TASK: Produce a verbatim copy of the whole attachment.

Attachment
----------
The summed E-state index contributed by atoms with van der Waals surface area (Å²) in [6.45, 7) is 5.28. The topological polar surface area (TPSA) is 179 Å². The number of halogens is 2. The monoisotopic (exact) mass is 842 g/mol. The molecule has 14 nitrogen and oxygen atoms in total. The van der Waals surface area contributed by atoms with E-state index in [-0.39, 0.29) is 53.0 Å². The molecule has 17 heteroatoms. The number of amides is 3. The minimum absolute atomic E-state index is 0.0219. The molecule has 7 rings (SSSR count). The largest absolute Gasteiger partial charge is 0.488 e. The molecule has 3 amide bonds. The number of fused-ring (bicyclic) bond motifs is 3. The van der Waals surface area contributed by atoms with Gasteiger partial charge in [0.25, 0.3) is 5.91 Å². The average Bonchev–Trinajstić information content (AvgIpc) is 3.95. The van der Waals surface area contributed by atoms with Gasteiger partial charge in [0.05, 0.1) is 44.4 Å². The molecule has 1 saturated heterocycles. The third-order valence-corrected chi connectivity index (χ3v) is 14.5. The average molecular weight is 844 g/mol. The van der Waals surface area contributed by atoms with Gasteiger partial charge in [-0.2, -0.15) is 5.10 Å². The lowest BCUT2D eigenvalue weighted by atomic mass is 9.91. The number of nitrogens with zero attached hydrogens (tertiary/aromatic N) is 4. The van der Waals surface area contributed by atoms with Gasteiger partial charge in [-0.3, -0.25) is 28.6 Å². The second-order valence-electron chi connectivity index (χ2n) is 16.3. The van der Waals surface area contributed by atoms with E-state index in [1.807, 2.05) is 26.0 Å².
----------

The summed E-state index contributed by atoms with van der Waals surface area (Å²) in [6.45, 7) is 5.28. The topological polar surface area (TPSA) is 179 Å². The number of halogens is 2. The monoisotopic (exact) mass is 842 g/mol. The molecule has 14 nitrogen and oxygen atoms in total. The van der Waals surface area contributed by atoms with E-state index in [-0.39, 0.29) is 53.0 Å². The molecule has 17 heteroatoms. The number of amides is 3. The minimum absolute atomic E-state index is 0.0219. The molecule has 7 rings (SSSR count). The largest absolute Gasteiger partial charge is 0.488 e. The molecule has 3 amide bonds. The number of fused-ring (bicyclic) bond motifs is 3. The van der Waals surface area contributed by atoms with Gasteiger partial charge in [0.25, 0.3) is 5.91 Å². The average Bonchev–Trinajstić information content (AvgIpc) is 3.95. The van der Waals surface area contributed by atoms with Gasteiger partial charge in [0.05, 0.1) is 44.4 Å². The molecule has 1 saturated heterocycles. The third-order valence-corrected chi connectivity index (χ3v) is 14.5. The average molecular weight is 844 g/mol. The van der Waals surface area contributed by atoms with Gasteiger partial charge in [-0.2, -0.15) is 5.10 Å². The lowest BCUT2D eigenvalue weighted by atomic mass is 9.91. The number of nitrogens with zero attached hydrogens (tertiary/aromatic N) is 4. The van der Waals surface area contributed by atoms with Gasteiger partial charge in [-0.3, -0.25) is 28.6 Å². The second-order valence-electron chi connectivity index (χ2n) is 16.3. The van der Waals surface area contributed by atoms with E-state index in [1.807, 2.05) is 26.0 Å².